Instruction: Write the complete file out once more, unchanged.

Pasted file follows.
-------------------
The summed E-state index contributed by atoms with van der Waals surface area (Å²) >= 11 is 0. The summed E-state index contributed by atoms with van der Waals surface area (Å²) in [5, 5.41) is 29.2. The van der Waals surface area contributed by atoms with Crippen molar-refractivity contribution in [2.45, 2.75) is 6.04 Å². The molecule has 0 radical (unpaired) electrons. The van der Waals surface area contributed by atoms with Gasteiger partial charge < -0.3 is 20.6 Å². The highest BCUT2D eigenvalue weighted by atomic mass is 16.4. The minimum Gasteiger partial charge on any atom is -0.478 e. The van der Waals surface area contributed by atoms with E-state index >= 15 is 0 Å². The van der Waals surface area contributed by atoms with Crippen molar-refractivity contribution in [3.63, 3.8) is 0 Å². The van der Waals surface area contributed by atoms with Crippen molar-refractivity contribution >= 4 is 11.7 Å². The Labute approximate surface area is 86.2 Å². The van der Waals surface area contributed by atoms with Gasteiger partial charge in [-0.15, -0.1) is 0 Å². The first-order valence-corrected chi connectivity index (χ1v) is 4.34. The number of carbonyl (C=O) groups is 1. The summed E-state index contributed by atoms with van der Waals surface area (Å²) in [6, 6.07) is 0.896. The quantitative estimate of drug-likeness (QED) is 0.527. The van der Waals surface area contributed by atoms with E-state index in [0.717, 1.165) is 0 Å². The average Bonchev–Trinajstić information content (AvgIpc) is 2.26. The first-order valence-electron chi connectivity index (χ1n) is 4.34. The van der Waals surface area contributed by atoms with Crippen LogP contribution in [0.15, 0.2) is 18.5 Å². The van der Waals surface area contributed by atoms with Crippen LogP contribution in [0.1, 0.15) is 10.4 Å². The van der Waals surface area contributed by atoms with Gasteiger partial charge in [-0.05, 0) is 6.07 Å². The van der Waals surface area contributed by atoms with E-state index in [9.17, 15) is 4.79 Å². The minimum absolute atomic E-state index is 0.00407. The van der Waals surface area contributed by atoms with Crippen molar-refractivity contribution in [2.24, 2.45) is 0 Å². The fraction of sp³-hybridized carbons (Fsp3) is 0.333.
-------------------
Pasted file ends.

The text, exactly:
The summed E-state index contributed by atoms with van der Waals surface area (Å²) >= 11 is 0. The summed E-state index contributed by atoms with van der Waals surface area (Å²) in [5, 5.41) is 29.2. The van der Waals surface area contributed by atoms with Crippen molar-refractivity contribution in [2.45, 2.75) is 6.04 Å². The molecule has 0 radical (unpaired) electrons. The van der Waals surface area contributed by atoms with Gasteiger partial charge < -0.3 is 20.6 Å². The highest BCUT2D eigenvalue weighted by atomic mass is 16.4. The minimum Gasteiger partial charge on any atom is -0.478 e. The van der Waals surface area contributed by atoms with E-state index >= 15 is 0 Å². The van der Waals surface area contributed by atoms with Crippen molar-refractivity contribution in [3.63, 3.8) is 0 Å². The van der Waals surface area contributed by atoms with Crippen molar-refractivity contribution >= 4 is 11.7 Å². The Labute approximate surface area is 86.2 Å². The van der Waals surface area contributed by atoms with Gasteiger partial charge in [-0.15, -0.1) is 0 Å². The first-order valence-corrected chi connectivity index (χ1v) is 4.34. The number of carbonyl (C=O) groups is 1. The summed E-state index contributed by atoms with van der Waals surface area (Å²) in [6, 6.07) is 0.896. The quantitative estimate of drug-likeness (QED) is 0.527. The van der Waals surface area contributed by atoms with E-state index in [0.717, 1.165) is 0 Å². The average Bonchev–Trinajstić information content (AvgIpc) is 2.26. The first-order valence-electron chi connectivity index (χ1n) is 4.34. The van der Waals surface area contributed by atoms with Crippen LogP contribution in [0.15, 0.2) is 18.5 Å². The van der Waals surface area contributed by atoms with Crippen LogP contribution in [0.1, 0.15) is 10.4 Å². The van der Waals surface area contributed by atoms with Gasteiger partial charge in [-0.05, 0) is 6.07 Å². The van der Waals surface area contributed by atoms with E-state index in [9.17, 15) is 4.79 Å². The minimum absolute atomic E-state index is 0.00407. The van der Waals surface area contributed by atoms with Crippen molar-refractivity contribution in [2.24, 2.45) is 0 Å². The fraction of sp³-hybridized carbons (Fsp3) is 0.333.